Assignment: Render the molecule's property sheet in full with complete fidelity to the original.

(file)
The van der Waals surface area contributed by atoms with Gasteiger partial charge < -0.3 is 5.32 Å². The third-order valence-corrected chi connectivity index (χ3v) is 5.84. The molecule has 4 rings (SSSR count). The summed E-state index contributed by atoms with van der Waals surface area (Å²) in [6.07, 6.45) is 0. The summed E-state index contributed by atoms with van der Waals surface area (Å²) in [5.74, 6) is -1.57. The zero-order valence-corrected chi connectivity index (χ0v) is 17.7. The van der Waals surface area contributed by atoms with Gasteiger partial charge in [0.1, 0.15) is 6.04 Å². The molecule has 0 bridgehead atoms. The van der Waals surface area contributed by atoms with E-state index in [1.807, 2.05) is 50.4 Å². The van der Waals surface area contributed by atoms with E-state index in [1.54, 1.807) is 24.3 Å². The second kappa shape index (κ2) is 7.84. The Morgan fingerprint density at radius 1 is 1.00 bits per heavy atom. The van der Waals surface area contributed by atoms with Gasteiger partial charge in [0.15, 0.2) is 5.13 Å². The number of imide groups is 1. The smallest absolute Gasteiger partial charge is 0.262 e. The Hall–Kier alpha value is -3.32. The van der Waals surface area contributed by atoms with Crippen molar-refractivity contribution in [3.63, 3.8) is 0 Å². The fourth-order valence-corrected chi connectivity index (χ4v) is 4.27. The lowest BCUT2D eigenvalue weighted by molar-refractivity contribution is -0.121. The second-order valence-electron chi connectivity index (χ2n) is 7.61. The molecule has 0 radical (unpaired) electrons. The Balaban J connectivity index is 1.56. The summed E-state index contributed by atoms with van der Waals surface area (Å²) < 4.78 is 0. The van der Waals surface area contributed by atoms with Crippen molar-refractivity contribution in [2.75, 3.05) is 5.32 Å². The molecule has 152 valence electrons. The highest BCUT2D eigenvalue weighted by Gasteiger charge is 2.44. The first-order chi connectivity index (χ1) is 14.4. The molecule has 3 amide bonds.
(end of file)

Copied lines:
The van der Waals surface area contributed by atoms with Gasteiger partial charge < -0.3 is 5.32 Å². The third-order valence-corrected chi connectivity index (χ3v) is 5.84. The molecule has 4 rings (SSSR count). The summed E-state index contributed by atoms with van der Waals surface area (Å²) in [6.07, 6.45) is 0. The summed E-state index contributed by atoms with van der Waals surface area (Å²) in [5.74, 6) is -1.57. The zero-order valence-corrected chi connectivity index (χ0v) is 17.7. The van der Waals surface area contributed by atoms with Gasteiger partial charge in [0.1, 0.15) is 6.04 Å². The molecule has 0 bridgehead atoms. The van der Waals surface area contributed by atoms with E-state index in [1.807, 2.05) is 50.4 Å². The van der Waals surface area contributed by atoms with E-state index in [1.54, 1.807) is 24.3 Å². The second kappa shape index (κ2) is 7.84. The Morgan fingerprint density at radius 1 is 1.00 bits per heavy atom. The van der Waals surface area contributed by atoms with Gasteiger partial charge in [0.15, 0.2) is 5.13 Å². The number of imide groups is 1. The smallest absolute Gasteiger partial charge is 0.262 e. The Hall–Kier alpha value is -3.32. The van der Waals surface area contributed by atoms with Crippen molar-refractivity contribution in [3.63, 3.8) is 0 Å². The fourth-order valence-corrected chi connectivity index (χ4v) is 4.27. The lowest BCUT2D eigenvalue weighted by molar-refractivity contribution is -0.121. The second-order valence-electron chi connectivity index (χ2n) is 7.61. The molecule has 0 radical (unpaired) electrons. The Balaban J connectivity index is 1.56. The summed E-state index contributed by atoms with van der Waals surface area (Å²) < 4.78 is 0. The van der Waals surface area contributed by atoms with Crippen molar-refractivity contribution in [2.75, 3.05) is 5.32 Å². The molecule has 152 valence electrons. The highest BCUT2D eigenvalue weighted by Gasteiger charge is 2.44. The first-order chi connectivity index (χ1) is 14.4. The molecule has 3 amide bonds.